Hello Hanso

As Star Wars and Star Trek fans have learned by now, director J.J. Abrams doesn't shy away from throwing fun, sometimes self-referential Easter eggs into his projects. Case in point: during the credits of 2006's Mission: Impossible III, the filmmakers give a "special thanks" to the Hanso Foundation. Of course, true fans will recognize the Hanso Foundation as the shady and mysterious group that had a hand in all the crazy island shenanigans on Abrams' television project, Lost. Maybe Jack and the rest of the gang got stranded all because of that damn rabbit's foot...

Split Personality

Screenwriter Andrew Kevin Walker is a frequent collaborator of director David Fincher. Walker even did an uncredited rewrite on the script for Fincher's adaptation of Fight Club. In order to honor his friend and frequent artistic partner, Fincher gave Walker a special tribute in the end credits of the movie. The three cops who beat up Ed Norton's character are named Detective Andrew, Detective Kevin, and Detective Walker. That's, like, an old saying, right? That three credits are better than one? Should be, anyway.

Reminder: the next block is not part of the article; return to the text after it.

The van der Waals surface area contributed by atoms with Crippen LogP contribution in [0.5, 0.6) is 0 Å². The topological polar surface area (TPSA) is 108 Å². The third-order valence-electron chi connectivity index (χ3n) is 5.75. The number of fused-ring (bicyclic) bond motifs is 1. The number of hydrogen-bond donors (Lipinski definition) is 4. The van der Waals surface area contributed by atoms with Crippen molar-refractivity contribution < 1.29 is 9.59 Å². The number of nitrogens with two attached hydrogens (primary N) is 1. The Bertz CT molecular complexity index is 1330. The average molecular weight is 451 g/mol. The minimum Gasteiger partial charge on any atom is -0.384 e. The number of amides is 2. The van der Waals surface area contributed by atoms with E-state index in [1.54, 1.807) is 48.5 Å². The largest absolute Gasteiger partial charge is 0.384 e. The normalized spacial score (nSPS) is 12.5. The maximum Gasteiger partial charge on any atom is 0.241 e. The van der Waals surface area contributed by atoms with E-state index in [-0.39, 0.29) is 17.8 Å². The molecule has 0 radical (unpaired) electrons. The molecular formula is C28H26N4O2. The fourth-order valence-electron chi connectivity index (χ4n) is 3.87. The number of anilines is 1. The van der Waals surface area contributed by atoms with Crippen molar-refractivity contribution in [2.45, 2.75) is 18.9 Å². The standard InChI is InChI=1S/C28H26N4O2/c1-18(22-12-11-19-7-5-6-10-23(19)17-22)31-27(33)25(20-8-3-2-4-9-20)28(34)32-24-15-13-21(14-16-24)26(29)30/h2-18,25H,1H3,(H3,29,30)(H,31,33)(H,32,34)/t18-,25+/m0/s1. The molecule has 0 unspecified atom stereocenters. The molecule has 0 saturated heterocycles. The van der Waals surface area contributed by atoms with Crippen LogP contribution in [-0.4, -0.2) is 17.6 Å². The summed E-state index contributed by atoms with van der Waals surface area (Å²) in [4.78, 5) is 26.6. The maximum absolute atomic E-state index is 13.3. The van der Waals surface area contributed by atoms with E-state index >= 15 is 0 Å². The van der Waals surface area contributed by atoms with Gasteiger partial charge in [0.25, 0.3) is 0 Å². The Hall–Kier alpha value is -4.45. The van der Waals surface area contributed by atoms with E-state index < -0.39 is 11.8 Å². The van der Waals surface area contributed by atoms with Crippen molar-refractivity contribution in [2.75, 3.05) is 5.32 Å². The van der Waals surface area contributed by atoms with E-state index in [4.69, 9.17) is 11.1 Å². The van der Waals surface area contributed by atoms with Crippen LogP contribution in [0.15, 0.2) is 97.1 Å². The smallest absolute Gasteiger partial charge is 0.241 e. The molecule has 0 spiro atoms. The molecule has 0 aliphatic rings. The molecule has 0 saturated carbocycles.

You have 15 seconds to comply

You've probably noticed most movies contain a warning that the film is protected under copyright laws in the United States, followed by some legal mumbo-jumbo. It's the same disclaimer every single time. Except not in the case of Robocop. At the end of the Paul Verhoeven film, the disclaimer reads, "This motion picture is protected under the laws of the United States and other countries and its unauthorized duplication, distribution or exhibition may result in civil liability and criminal prosecution by enforcement droids." In other words, pirate Robocop and you may get a visit from ED-209.

Nobby buns, tartar sauce, and a red-heinied tapir

As good as the rest of this list might be, without a doubt, there are a few movies whose credits sequences might actually be funnier than most comedies released today. Hot Shots and Hot Shots Part Deux, slapstick parodies of action movies starring Charlie Sheen, include fake "fun facts" like "Actor Richard Crenna invented tartar sauce," as well as a recipe for something called "nobby buns."

Meanwhile, in all three Naked Gun flicks, which make fun of police dramas, the credits have a joke flash by every few seconds. For instance, smack in the middle between actors and stunt performers is a message saying that the owner of a blue Honda Accord needs to report to the parking lot because their lights are on. Other notable messages include the standard ASPCA message that no animals were harmed during filming, with a caveat that some went extinct during principal photography. The credits go on to list 15 barn owls that died in a fire, the red-heinied tapir that got hit by a grip truck, and the last 100 woolly fettered tree squirrels that were sacrificed for a crew lunch.